Chapter 9: Conclusion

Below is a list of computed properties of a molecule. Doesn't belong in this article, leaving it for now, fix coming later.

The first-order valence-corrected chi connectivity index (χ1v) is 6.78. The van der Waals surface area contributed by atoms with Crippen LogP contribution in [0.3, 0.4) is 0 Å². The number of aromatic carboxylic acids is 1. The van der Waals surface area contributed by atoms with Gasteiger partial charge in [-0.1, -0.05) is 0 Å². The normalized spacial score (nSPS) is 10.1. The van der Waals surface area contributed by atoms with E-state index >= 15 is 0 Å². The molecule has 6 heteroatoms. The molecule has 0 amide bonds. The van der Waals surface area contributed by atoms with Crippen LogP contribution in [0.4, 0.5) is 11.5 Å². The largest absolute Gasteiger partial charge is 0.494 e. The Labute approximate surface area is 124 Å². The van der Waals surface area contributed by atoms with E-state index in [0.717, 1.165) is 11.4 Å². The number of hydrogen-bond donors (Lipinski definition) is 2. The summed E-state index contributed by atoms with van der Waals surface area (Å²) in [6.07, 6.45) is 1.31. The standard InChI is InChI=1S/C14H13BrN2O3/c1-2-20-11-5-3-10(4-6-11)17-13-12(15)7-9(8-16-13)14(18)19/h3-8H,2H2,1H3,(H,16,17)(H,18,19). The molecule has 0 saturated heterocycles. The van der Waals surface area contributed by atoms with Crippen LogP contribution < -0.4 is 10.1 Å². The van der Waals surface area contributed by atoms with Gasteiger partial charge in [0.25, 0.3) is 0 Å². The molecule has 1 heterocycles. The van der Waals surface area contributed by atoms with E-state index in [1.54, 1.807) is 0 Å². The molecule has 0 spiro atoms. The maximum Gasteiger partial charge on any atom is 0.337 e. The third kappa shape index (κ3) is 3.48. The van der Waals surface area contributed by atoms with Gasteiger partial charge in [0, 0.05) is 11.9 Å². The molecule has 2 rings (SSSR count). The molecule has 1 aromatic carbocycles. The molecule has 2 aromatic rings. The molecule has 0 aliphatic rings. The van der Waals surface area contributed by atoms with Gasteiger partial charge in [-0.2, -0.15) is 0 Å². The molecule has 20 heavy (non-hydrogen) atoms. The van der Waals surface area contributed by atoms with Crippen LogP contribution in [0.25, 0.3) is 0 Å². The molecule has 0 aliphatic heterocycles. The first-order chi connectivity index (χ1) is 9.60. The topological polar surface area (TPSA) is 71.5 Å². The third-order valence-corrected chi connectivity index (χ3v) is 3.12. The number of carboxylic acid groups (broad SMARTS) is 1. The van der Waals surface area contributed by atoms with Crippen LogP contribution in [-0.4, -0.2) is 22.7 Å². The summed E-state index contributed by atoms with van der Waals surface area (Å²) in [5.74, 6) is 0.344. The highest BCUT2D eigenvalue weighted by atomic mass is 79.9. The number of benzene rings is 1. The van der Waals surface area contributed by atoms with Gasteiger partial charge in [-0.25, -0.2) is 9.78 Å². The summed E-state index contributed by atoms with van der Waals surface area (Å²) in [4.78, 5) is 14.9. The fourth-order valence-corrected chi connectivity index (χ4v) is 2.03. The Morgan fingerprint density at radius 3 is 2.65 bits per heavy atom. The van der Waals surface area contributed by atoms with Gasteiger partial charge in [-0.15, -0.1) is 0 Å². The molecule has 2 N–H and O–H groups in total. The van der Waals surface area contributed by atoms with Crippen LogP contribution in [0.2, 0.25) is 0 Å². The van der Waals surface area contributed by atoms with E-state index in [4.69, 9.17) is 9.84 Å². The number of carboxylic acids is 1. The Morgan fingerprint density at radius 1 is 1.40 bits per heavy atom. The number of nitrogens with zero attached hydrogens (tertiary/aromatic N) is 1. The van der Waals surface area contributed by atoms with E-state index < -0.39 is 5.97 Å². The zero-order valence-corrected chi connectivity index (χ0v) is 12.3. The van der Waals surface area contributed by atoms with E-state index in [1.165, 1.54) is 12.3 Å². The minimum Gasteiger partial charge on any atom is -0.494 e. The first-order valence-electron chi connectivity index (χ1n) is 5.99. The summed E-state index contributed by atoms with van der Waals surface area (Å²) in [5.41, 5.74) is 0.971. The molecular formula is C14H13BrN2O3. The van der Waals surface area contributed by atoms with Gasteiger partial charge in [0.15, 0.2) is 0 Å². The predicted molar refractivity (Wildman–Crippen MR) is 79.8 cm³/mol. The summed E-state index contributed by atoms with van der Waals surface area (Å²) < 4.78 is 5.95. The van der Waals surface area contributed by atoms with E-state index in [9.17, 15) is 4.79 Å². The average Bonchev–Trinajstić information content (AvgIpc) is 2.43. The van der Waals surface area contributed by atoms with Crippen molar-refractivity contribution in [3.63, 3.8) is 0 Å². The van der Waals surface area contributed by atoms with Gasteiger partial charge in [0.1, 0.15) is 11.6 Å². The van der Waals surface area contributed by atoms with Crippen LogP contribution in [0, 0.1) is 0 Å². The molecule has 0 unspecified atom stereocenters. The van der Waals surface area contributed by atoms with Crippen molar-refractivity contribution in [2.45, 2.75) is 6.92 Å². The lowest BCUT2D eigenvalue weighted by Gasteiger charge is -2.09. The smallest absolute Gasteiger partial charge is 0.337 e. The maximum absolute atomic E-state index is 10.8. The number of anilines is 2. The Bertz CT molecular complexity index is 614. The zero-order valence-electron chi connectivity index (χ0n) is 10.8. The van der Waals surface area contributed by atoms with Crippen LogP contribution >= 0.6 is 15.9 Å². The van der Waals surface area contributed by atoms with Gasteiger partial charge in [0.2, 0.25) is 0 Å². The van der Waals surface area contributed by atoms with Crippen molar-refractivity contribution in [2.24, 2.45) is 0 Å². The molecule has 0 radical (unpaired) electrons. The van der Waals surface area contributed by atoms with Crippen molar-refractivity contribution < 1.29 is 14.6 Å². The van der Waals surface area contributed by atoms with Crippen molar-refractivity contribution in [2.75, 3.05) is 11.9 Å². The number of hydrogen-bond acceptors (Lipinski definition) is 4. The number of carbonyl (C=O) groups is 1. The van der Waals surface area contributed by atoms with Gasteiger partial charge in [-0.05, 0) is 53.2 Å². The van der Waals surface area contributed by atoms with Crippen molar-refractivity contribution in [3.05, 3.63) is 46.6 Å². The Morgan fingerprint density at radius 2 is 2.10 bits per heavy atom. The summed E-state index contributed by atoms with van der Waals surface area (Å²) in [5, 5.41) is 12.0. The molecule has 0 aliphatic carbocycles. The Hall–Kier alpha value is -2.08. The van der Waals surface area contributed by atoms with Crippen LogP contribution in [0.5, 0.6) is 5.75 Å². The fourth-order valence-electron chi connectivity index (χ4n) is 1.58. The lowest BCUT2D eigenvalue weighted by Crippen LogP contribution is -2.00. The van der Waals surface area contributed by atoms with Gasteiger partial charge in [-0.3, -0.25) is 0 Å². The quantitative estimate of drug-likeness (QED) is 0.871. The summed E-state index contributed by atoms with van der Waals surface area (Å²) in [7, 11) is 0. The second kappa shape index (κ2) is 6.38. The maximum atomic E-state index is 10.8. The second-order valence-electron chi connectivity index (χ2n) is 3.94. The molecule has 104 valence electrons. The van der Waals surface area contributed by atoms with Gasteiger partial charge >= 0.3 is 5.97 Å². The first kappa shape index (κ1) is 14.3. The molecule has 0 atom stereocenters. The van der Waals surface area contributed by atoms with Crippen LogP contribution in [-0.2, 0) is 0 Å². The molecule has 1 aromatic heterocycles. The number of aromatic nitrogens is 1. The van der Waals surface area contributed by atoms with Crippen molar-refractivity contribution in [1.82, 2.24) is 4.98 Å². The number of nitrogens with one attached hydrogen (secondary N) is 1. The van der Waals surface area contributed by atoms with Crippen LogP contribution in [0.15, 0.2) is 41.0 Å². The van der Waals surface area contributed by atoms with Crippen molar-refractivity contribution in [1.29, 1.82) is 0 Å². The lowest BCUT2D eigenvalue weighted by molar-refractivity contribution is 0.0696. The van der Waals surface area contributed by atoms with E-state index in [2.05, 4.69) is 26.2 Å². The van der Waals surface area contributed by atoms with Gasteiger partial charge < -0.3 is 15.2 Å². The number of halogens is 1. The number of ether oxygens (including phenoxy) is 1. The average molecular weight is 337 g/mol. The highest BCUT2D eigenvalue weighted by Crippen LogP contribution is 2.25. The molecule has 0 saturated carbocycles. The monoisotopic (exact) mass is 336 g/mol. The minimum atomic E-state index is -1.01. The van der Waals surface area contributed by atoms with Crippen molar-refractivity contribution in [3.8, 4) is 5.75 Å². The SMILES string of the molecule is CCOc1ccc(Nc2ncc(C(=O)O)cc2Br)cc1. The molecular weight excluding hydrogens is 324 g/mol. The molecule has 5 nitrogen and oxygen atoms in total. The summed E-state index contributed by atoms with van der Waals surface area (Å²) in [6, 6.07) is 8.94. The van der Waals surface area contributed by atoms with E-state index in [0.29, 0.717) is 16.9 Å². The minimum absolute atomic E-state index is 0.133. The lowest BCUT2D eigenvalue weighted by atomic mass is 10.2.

The analysis of regulation presented in this book demonstrates the need for a comprehensive and dynamic appreciation of the challenges that regulation is required to address. These challenges are diverse and encompass political and social as well as actuarial risks. Such diversity demonstrates the limits of studying compliance without considering the goals that infuse reform and of scrutinising reform without taking account of whether and how compliance occurs. In the wake of the three events analysed in the chapters above, regulatory reforms cascaded from parliaments through to regulatory agencies and finally made their presence felt at workplaces. Within disparate worksites new infrastructure was created, routines reconfigured and records developed to demonstrate compliance. In this process, improvements were made that could reduce the risk of future disaster, a demonstration that regulatory reform can result in a ‘spiral of progress’ as Kahn (1990) hoped. There were clear examples in this study where the lessons of disaster were learnt, leading to enhanced and well-designed regulatory regimes and high levels of compliance. Here, ‘Never again’ could ring true. At the level of regulatory technique, the wisdom behind a meta-regulatory approach (Parker 2002), as exemplified by the major hazards regime in Victoria, demonstrated the power of drawing on local knowledge, together with rigorous oversight, as an effective method of reducing the risk of low probability yet high impact events. Yet, there were also examples of failure, which were well understood by the regulatory literature with examples of ritualistic (for example, Power 1997) and creative compliance...
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